- Our Clients will face trouble communicating with their Portuguese employees. The local workforce is ranked as the 9th least proficient in English among 23 surveyed European countries;
- Healy Consultants expects our Clients to face shortages of skilled employees in Portugal as i) only 18% of the active population holds a university degree ii) 36% of the active population has never used a computer (6th highest ratio among all EU countries) and iii) the country suffers from an important brain drain to other EU countries.
Best uses for a Portugal company
- Portugal is a good place to setup a holding company because:
- Audit requirement is waived for LLCs if they meet two of the three following thresholds: i) total assets below €1.5 million ii) income below €3 million and iii) less than 50 employees;
- The Portuguese FTZ of Madeira offer generous fiscal advantages for qualifying companies including i) reduced corporate tax rate of 5% on profits realized with non-Portugal based entities ii) no tax on capital gains and dividends remitted to a company based in EU/EEA or a country with a DTA treaty with Portugal and iii) no property transfer tax;
- Portugal-based companies are exempted from taxation on received capital gains and dividends if i) they have held 5% of the distributing company’s share capital for 2 years and ii) the distributing company is neither based in a listed tax haven nor a jurisdiction with a corporate tax rate below 13.8%;
- Dividends, interest and royalties distributed to a non-EU company benefit from reduced rates of up to 5% in withholding tax for receiving companies based in one of the 63 countries that have signed a tax treaty with Portugal.
- Portugal is a good location to setup a manufacturing company in Europe because:
- Our Clients generally choose Portugal in order to reduce their labor costs. They indeed benefit from i) €10.2 hourly labor costs in the industry, the Eurozone’s 4th lowest figure and ii) Western Europe’s 2nd lowest minimum wage (€485 monthly);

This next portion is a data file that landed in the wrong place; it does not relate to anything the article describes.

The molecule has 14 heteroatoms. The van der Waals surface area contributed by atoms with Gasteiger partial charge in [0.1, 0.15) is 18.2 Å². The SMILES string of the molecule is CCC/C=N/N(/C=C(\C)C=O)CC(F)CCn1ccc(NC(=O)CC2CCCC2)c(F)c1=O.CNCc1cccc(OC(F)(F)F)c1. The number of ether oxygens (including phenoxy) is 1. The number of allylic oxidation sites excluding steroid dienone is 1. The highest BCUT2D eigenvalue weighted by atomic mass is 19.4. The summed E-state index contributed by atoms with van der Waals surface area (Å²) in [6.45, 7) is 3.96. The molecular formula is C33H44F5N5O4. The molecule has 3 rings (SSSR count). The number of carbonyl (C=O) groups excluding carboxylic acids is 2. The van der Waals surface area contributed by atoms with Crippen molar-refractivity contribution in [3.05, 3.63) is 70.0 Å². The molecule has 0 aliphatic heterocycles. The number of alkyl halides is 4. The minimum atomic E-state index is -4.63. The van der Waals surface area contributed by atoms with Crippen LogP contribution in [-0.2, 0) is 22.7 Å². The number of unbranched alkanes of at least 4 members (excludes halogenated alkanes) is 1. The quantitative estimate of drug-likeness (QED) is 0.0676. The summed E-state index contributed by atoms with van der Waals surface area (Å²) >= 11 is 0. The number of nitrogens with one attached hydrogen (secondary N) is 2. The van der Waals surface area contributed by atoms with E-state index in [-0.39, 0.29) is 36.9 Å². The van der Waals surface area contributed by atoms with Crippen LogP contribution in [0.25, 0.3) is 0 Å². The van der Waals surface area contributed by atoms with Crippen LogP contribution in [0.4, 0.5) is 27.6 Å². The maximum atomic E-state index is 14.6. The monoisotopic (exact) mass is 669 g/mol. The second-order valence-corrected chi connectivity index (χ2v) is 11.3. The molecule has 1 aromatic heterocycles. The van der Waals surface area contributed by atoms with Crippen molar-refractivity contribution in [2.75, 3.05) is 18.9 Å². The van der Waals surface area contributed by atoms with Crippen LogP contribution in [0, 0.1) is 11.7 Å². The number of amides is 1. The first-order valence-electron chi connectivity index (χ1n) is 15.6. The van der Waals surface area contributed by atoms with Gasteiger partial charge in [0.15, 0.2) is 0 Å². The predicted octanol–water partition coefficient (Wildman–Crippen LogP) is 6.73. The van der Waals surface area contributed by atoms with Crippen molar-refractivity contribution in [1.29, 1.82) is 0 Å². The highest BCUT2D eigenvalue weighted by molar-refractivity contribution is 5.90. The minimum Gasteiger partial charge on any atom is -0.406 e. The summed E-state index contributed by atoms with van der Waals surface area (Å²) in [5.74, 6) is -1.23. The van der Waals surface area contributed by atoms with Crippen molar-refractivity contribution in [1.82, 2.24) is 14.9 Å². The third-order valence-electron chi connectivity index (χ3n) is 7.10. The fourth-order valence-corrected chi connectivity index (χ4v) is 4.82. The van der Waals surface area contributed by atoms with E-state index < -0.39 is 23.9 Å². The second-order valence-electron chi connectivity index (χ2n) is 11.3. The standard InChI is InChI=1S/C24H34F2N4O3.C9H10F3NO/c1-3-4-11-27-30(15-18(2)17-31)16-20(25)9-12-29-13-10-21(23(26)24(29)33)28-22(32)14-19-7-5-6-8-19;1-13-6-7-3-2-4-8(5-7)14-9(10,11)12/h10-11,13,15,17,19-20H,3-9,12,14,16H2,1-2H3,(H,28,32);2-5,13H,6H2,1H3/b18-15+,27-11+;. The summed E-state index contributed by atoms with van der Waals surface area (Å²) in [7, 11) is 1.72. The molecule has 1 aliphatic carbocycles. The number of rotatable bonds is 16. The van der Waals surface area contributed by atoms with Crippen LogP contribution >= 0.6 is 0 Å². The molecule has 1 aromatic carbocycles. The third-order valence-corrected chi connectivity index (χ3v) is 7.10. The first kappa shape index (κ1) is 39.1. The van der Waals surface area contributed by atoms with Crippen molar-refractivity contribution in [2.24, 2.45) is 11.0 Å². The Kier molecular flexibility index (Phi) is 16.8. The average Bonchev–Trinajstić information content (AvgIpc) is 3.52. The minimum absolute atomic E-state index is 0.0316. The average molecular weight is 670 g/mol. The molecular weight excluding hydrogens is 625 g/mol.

- Portugal-based companies also enjoy the lowest industrial space costs in Western Europe, with rents recorded at i) €3.75 per sq. m in Lisbon and ii) €2 per sq. meter in Porto;
- Portugal provides very attractive tax exemptions for manufacturing businesses. Investment in machinery and other productive assets benefit from i) a tax credit up to 20% of the investment value ii) reduced/waived property tax and iii) reduced/waived property transfer tax. Please note that this tax credit can be carried 4 years forward and may cover up to i) 100% of a startup’s taxable revenue or ii) 50% for other companies;
- Portugal is an excellent hub for distributing goods to the rest of Europe thanks to its dense network of roads, ranked as the 2nd best in Europe by the World Economic Forum;
- Portugal’s is an excellent export hub to Northern Africa and the Americas thanks to its 9 international sea harbors, ranked as the 9th best in the EU;
- Portugal-based trading companies will save costs by spending only $780 in administrative and customs clearance fees per exported container, much lower than the OECD average, recorded at $1080;
- Our Clients also benefit from privileged access to Portuguese-speaking overseas markets including i) Brazil – 200 million customers ii) Mozambique – 24 million customers and iii) Angola – 18 million customers.
- Portugal is a good place to setup a holding company because:
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- Time to incorporate: Two weeks
- Cost to set up: €11,750
- Minimum capital: €1
- Physical office required: No
- Shareholders: 1
- Directors: 1
- Company secretary: No
- Resident director: No
- Corporate tax rate: 21%
- Corporate tax base: Worldwide
- Shelf companies: No
- Main company type: SpQ Limted Company
Useful links for Portugal
Government and public authority websites:
- PWC – Why Portugal is Your Top Tax Choice
- Foreign Direct Investment in Portugal
- Real Estate Going Global – Portugal
- The Portuguese Tax System
- PKF – Portugal Tax Guide